Msgr. Francis Braun and Sr. Jeanne Eberle each lead a part of St. Mark for three decades. Fr. Braun was Pastor of St. Mark Roman Catholic Church for 30 years, Sr. Jeanne was Principal at St. Mark School for 35 years. (Photo courtesy WNY Catholic)

Before each retired in the last few years, you had to go back to the 1970s to find someone else doing the jobs they loved, heading the St. Mark Parish and St. Mark School.

Though they approached their jobs with personalities almost as different as two human beings could be, Sr. Jeanne Eberle and Msgr. Francis Braun spent 30 years of ther lives selflessly and tirelessly giving their love and of themselves for the people of St. Mark, particularly the smallest ones.

For decades it was a common sight to see kindergarteners and first graders line up to give Sr. Jeanne a hug at the start or end of a school day, while the too-cool seventh and eighth graders walked on by, all with Fr. Braun watching closely, stationed on his own side of the hedge separating the rectory and the school.

It happened many times through the years, though, that the “too cool” kids became parents of St. Mark kids, once again willing participants in hugs for the woman who they know cared as much for their kids as they did themselves.

At Mass on Sunday, Msgr. Braun’s stories of days gone by, and his family made most of us feel like we were listening to stories of our own family. His grandfather the cop, the Crystal Beach boat, the firehouse around the corner, his Irish mom and German dad. We might still know Father’s family stories better than our own.

As the author of two books, including “The Complete History of Parkside,” Steve Cichon wants to write this story because these people are very special to him and the community.

“The history of St. Mark is rich and fascinating, and there are many wonderful stories to tell. From the stained glass depictions of events in the life of Jesus, to the thinly veiled anti-Catholic bigotry which lead to St. Mark being built at the corner of Woodward and Amherst, no one tells those stories better than Fr. Braun,” says Cichon.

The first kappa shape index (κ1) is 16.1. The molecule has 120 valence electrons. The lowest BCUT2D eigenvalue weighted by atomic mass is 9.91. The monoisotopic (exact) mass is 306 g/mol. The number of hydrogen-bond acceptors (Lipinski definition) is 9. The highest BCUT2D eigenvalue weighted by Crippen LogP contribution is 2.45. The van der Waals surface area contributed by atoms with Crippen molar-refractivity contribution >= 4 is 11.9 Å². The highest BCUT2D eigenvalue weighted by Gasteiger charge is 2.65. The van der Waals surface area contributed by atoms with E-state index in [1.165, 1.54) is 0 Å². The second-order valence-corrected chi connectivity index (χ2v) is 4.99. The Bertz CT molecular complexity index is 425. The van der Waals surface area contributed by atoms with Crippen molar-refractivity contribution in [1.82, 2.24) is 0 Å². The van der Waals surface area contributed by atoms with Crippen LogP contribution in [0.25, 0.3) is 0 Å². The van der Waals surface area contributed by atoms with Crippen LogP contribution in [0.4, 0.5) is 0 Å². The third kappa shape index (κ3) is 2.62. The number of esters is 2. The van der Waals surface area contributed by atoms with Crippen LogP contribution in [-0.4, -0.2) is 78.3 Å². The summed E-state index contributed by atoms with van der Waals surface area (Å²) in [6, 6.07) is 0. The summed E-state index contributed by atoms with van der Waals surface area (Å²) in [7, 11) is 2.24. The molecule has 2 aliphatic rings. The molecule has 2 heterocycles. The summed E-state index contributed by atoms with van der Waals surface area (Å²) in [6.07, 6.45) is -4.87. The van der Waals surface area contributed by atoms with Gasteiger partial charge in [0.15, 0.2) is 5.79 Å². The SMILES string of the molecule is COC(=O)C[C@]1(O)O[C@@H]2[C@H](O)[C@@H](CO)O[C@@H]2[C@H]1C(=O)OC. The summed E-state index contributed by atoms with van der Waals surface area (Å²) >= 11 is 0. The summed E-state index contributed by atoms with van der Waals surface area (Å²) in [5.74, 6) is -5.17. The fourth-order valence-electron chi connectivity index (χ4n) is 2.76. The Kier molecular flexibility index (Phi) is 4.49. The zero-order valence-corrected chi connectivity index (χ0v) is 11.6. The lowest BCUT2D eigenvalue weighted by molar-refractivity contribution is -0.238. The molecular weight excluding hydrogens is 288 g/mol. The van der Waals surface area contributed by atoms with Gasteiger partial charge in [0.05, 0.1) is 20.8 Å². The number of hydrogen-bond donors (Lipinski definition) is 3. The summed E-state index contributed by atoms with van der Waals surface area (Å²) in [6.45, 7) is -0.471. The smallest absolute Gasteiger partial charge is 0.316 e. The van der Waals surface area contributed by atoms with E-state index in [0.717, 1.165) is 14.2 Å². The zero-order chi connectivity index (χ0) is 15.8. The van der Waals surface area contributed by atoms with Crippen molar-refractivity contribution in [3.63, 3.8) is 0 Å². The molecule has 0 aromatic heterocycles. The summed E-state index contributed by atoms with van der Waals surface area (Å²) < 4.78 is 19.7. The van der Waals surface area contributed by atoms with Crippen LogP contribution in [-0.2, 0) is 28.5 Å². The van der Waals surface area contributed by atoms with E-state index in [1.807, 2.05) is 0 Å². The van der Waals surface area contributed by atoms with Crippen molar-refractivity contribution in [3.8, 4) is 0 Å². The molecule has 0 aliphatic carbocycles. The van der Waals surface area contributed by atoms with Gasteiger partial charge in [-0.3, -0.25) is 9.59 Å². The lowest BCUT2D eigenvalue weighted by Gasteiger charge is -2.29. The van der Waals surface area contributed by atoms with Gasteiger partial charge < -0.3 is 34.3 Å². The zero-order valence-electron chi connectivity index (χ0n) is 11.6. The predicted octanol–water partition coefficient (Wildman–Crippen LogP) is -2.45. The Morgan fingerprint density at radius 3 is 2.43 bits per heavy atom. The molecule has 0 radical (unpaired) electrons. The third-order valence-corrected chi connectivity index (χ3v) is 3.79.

“It’s only a natural extention, then, to also talk to Father about his life and times, and to record all of the great stories he shared about himself with us through the years. The same is true of Sr. Jeanne. It’s as much a genealogy project about two beloved family members as it is a book about our church. I’m blessed and honored to have so much support in writing and researching it.”

The hope is to have the work completed by the end of 2014, the 100th anniversary of the laying of the cornerstone of the current St. Mark church building.

If you have any photos, items, or stories pertaining to the history of St. Mark,
please contact Steve Cichon at steve@buffalostories.com


The book is now available at The Buffalo Stories Bookstore.

It was 20 Years Ago Today: Two Decades in Radio Goes By in a Flash

By Steve Cichon

It’s nearly inconceivable to me, but it was twenty years ago today. The letter that started my career at WBEN.


As a 15 year old high school sophomore, I would have been happy getting a job at Tops.

But neither Tops nor Bells would hire someone under 16. My birthday wouldn’t come until the end of summer. I needed something to do for the vacation.

I’d been earning money for years already. Helping out at a used book shop. Helping a farmer down the street pick potatoes. Cleaning up cigarette butts and cutting curly fries at a nearby hot dog stand.

I liked working and I liked earning money.

But radio? Why not, I guess I thought.

I had always loved radio, and for the few years my dad’s job took us to Massachusetts, I had a friend whose dad worked in radio. We used to go to work with him when he was the Saturday morning jock on a big station in Boston.

As an 8 year old, my first real taste of living a life in radio came when I had to be ready for Mr. Bob to pick me up at 5am to head into WHDH. No problem. Loved every minute of it.

On those Saturday mornings, My friend Jarin and I would “do production” for the “station” we ran in his basement, made up of real, but cast-away decades-old radio equipment.

When my family moved back to Buffalo, and Jarin’s moved to Maryland, he gave me some of the castaway equipment, and I built a “radio station” of my own in my bedroom.

We’d each “do shows” on cassette and mail them back and forth to one another.

I was 7 or 8 years into that “radio career” when, during my “job search,” I was struck with an idea.

I have no idea from whence the thought of an internship came, but I loved radio, and wanted to work in radio, and that’s what I set out to do.

I opened the phone book, and called every radio station listed, asking for the station manager’s name.

When I say every radio station, I mean every single one. Buffalo. Springville. Lockport. Niagara Falls. Batavia. I just wanted to get in. Anywhere.